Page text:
I do some fairly extensive development in Microsoft Access, and have found AccUnit to meet my needs quite nicely. The author's site is in German (but includes some English translation) but once you get the basic concepts it makes unit testing very easy to implement.
AccUnit uses SimplyVBUnit 3.0 on the back end to power the unit testing, but I find the AccUnit VBA add-in approach simpler to implement in my projects.
The installation process is described on the author's site, but essentially includes the following two items:
- Install SimplyVBUnit 3.0 (note that this is no longer available on SourceForge, but a copy is available on the AccUnit site.)
- Install the AccUnit add-in downloaded from the link above.
After installing, you will find a new sub-menu under the
Tools menu. Click
New Test ->
Test Class with AccUnit-Features to add a new testing class module to your project.
You can name the module anything you want, so this will depend a little on how you want to do the testing. Some people prefer a test class for every module, to keep things organized, while others keep things simple in smaller projects by using a single class for unit tests.
The sample code is a little cryptic, but the basic concept is that when you run tests, it is going to sequentially run all the Subs in the class, and display the test results. Let's make a couple sample tests.
Let's say we have a function (in a standard module) that looks like this:
Public Function GetLowestNumber(FirstNum As Double, SecondNum As Double) As Double
If FirstNum < SecondNum Then
GetLowestNumber = FirstNum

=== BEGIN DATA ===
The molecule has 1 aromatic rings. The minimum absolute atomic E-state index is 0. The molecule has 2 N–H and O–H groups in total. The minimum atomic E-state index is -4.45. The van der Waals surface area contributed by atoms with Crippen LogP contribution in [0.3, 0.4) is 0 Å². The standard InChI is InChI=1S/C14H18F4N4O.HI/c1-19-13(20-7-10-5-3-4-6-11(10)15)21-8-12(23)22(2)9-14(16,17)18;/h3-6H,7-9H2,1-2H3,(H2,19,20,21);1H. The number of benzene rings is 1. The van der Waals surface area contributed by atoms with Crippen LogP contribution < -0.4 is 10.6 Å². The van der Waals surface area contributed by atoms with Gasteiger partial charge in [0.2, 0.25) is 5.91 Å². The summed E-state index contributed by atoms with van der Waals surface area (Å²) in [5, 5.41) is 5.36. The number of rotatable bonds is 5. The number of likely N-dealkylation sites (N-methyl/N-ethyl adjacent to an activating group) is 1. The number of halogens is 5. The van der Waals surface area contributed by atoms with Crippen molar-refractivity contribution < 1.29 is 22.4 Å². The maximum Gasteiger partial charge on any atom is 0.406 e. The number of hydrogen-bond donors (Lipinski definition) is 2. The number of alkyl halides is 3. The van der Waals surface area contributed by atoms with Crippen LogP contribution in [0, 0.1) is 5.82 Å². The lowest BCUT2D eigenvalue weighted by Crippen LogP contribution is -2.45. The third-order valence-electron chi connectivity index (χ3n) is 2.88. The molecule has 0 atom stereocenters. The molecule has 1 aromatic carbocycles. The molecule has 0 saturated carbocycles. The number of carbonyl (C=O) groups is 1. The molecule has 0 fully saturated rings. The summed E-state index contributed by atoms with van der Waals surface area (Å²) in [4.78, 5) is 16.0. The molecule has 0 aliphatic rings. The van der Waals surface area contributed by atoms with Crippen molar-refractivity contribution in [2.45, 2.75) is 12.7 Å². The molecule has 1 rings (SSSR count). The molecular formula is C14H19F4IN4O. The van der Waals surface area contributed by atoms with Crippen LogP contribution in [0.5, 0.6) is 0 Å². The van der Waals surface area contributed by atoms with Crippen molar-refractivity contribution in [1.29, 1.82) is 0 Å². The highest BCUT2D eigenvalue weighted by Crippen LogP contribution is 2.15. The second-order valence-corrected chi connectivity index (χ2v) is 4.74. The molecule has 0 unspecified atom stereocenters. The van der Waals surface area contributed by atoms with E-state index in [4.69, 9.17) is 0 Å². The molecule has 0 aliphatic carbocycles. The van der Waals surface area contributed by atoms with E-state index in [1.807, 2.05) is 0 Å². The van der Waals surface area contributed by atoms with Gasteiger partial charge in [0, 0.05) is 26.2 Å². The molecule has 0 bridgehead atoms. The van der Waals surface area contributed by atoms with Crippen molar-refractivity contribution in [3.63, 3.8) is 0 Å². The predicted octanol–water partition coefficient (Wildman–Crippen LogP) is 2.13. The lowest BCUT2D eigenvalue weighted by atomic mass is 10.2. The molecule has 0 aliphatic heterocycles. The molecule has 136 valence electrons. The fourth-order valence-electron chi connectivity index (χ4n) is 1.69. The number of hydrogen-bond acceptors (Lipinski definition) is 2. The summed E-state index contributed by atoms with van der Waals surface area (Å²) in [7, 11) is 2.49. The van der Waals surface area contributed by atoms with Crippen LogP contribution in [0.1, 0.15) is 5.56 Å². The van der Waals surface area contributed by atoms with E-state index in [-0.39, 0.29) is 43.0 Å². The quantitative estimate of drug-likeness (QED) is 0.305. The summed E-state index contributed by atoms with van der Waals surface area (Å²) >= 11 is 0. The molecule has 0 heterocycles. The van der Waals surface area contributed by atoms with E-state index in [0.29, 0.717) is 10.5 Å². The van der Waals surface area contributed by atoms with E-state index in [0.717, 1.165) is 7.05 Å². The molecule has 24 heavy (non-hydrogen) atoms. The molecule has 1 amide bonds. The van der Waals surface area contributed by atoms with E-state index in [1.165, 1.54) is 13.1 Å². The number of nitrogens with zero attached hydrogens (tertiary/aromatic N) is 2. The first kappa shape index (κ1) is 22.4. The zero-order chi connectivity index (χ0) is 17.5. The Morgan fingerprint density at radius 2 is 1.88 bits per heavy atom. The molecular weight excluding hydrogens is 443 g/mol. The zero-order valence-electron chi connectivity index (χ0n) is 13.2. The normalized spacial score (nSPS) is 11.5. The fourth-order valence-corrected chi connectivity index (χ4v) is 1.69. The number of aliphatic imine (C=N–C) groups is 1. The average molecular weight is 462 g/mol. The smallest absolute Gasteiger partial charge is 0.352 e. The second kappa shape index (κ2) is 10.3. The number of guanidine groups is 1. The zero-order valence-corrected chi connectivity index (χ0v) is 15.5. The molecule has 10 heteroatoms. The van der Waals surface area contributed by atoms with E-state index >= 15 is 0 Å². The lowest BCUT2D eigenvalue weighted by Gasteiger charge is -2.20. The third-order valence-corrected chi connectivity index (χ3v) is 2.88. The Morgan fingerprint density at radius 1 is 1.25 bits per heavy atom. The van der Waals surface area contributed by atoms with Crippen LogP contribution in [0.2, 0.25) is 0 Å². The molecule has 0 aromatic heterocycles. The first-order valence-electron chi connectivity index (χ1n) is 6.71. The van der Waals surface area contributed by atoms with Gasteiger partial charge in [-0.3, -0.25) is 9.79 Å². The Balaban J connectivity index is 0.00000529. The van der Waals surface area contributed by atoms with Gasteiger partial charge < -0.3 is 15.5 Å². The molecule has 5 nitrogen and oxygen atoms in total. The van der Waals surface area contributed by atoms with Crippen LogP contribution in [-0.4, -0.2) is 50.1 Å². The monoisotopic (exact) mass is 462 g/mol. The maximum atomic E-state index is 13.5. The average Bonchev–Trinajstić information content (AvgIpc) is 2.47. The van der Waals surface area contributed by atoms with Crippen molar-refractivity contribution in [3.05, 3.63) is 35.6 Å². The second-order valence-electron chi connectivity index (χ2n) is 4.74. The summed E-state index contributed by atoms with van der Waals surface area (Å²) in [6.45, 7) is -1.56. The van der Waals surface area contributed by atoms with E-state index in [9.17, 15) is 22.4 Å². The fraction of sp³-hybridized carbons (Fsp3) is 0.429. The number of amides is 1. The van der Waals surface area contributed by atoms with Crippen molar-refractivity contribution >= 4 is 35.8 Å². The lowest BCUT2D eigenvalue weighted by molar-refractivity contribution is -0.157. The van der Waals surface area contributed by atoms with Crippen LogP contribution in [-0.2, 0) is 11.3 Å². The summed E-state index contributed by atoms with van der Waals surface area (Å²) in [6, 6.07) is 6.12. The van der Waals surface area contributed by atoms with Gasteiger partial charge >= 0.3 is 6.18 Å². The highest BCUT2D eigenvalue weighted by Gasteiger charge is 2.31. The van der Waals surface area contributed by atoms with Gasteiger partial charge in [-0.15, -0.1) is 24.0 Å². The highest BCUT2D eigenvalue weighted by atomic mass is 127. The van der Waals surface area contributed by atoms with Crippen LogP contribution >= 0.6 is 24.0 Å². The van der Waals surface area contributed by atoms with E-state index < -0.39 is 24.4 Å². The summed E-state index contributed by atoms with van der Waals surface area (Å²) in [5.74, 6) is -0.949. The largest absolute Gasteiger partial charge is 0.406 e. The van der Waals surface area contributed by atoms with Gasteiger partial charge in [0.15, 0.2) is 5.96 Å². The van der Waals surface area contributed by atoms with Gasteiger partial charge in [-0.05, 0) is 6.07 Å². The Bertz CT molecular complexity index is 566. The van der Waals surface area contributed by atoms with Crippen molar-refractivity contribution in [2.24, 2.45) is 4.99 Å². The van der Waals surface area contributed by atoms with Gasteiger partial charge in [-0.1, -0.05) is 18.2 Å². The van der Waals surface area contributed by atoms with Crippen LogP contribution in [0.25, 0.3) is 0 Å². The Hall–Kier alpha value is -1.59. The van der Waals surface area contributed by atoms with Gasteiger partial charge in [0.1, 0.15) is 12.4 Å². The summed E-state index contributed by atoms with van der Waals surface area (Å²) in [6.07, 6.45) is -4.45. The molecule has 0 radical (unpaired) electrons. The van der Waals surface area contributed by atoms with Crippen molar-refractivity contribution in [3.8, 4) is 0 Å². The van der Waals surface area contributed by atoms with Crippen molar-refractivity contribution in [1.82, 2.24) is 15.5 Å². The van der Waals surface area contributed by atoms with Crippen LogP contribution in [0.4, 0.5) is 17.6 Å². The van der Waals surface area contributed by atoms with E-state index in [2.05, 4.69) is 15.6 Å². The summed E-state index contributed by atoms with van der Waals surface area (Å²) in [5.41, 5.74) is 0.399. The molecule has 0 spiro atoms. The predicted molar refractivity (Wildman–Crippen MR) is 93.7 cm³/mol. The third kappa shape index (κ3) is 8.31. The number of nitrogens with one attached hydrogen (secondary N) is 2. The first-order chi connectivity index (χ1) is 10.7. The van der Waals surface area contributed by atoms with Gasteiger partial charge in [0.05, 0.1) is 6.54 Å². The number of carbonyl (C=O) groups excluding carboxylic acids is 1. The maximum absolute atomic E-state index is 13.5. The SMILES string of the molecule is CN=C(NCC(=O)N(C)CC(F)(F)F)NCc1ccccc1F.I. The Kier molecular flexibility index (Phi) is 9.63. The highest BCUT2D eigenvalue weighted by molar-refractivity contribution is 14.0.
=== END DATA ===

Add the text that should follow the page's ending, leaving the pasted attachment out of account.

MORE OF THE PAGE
GetLowestNumber = SecondNum
Back in the AccUnit test class, we could now make a simple test to verify that this function indeed returns the lowest number.
Public Sub basUtility_GetLowestNumber_Test1()
Assert.That GetLowestNumber(3, 4), Iz.EqualTo(3)
Now, on the AccUnit toolbar, click the button to
Run all tests. The test window will then appear and show the results of the test. (It should pass, if you copied in the above code.) :-)
Designing a Row Test
But what makes this tool very powerful is the ability to run a test using various combinations of criteria. In AccUnit they call this a Row Test. To use it, simply adjust the function to accept parameters and list your test cases in comment lines above the function.
' AccUnit:Row(3,4,3).Name = "Smaller first"
' AccUnit:Row(4,3,3).Name = "Larger first"
' AccUnit:Row(3,3,3).Name = "Equal"
' AccUnit:Row(3.002,3.6,3.003).Name = "Decimals"
' AccUnit:Row(-3,3,-3).Name = "Mixed sign"
' AccUnit:Row(-7,-3,-7).Name = "Negative"
Public Sub basUtility_GetLowestNumber_RowTest(Num1 As Double, Num2 As Double, Expected As Double)
Assert.That GetLowestNumber(Num1, Num2), Iz.EqualTo(Expected)
Run all tests again, and you will see the results listed.
Notice that the results of the individual row tests are nested under the parent test, and the friendly names we gave them are shown for easy reference.
Also note that one of these tests failed. (In this case it was an intentional error in the row test expected result, just to demonstrate what a failed test looks like.) Double-clicking the failed test jumps to the code where I can debug things further.
I have just shared a couple brief examples here, but there are a number of additional tools and features to explore in AccUnit. (Test tags, ignore flag, code templates, etc...)
Hopefully this gives you a bit of a flavor of this particular Unit Testing option for Microsoft Access (or other VBA products). There are other good options out there, but for me, this provided the flexibility and simplicity I was looking for.